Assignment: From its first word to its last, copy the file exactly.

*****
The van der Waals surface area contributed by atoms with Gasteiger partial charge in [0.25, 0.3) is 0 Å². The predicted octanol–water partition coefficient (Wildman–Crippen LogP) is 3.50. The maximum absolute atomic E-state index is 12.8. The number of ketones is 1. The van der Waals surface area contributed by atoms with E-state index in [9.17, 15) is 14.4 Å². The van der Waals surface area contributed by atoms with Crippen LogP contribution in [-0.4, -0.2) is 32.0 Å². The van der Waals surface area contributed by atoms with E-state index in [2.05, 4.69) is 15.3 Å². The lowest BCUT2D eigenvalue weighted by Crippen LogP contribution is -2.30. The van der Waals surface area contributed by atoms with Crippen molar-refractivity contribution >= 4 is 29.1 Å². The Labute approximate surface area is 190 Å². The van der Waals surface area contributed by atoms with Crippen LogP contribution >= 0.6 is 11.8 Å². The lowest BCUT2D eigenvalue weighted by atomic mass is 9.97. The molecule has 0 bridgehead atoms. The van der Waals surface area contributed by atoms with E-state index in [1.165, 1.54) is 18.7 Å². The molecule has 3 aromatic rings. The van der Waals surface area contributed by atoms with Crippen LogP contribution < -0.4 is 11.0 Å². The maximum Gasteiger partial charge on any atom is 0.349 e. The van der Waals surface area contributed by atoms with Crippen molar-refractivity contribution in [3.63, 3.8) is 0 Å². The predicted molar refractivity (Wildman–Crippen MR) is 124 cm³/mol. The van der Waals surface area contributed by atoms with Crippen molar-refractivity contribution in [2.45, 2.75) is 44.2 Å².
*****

The van der Waals surface area contributed by atoms with Gasteiger partial charge in [0.25, 0.3) is 0 Å². The predicted octanol–water partition coefficient (Wildman–Crippen LogP) is 3.50. The maximum absolute atomic E-state index is 12.8. The number of ketones is 1. The van der Waals surface area contributed by atoms with E-state index in [9.17, 15) is 14.4 Å². The van der Waals surface area contributed by atoms with Crippen LogP contribution in [-0.4, -0.2) is 32.0 Å². The van der Waals surface area contributed by atoms with E-state index in [2.05, 4.69) is 15.3 Å². The lowest BCUT2D eigenvalue weighted by Crippen LogP contribution is -2.30. The van der Waals surface area contributed by atoms with Crippen molar-refractivity contribution >= 4 is 29.1 Å². The Labute approximate surface area is 190 Å². The van der Waals surface area contributed by atoms with Crippen LogP contribution >= 0.6 is 11.8 Å². The lowest BCUT2D eigenvalue weighted by atomic mass is 9.97. The molecule has 0 bridgehead atoms. The van der Waals surface area contributed by atoms with E-state index in [1.165, 1.54) is 18.7 Å². The molecule has 3 aromatic rings. The van der Waals surface area contributed by atoms with Crippen LogP contribution < -0.4 is 11.0 Å². The maximum Gasteiger partial charge on any atom is 0.349 e. The van der Waals surface area contributed by atoms with Crippen molar-refractivity contribution in [3.63, 3.8) is 0 Å². The predicted molar refractivity (Wildman–Crippen MR) is 124 cm³/mol. The van der Waals surface area contributed by atoms with Crippen molar-refractivity contribution in [2.45, 2.75) is 44.2 Å².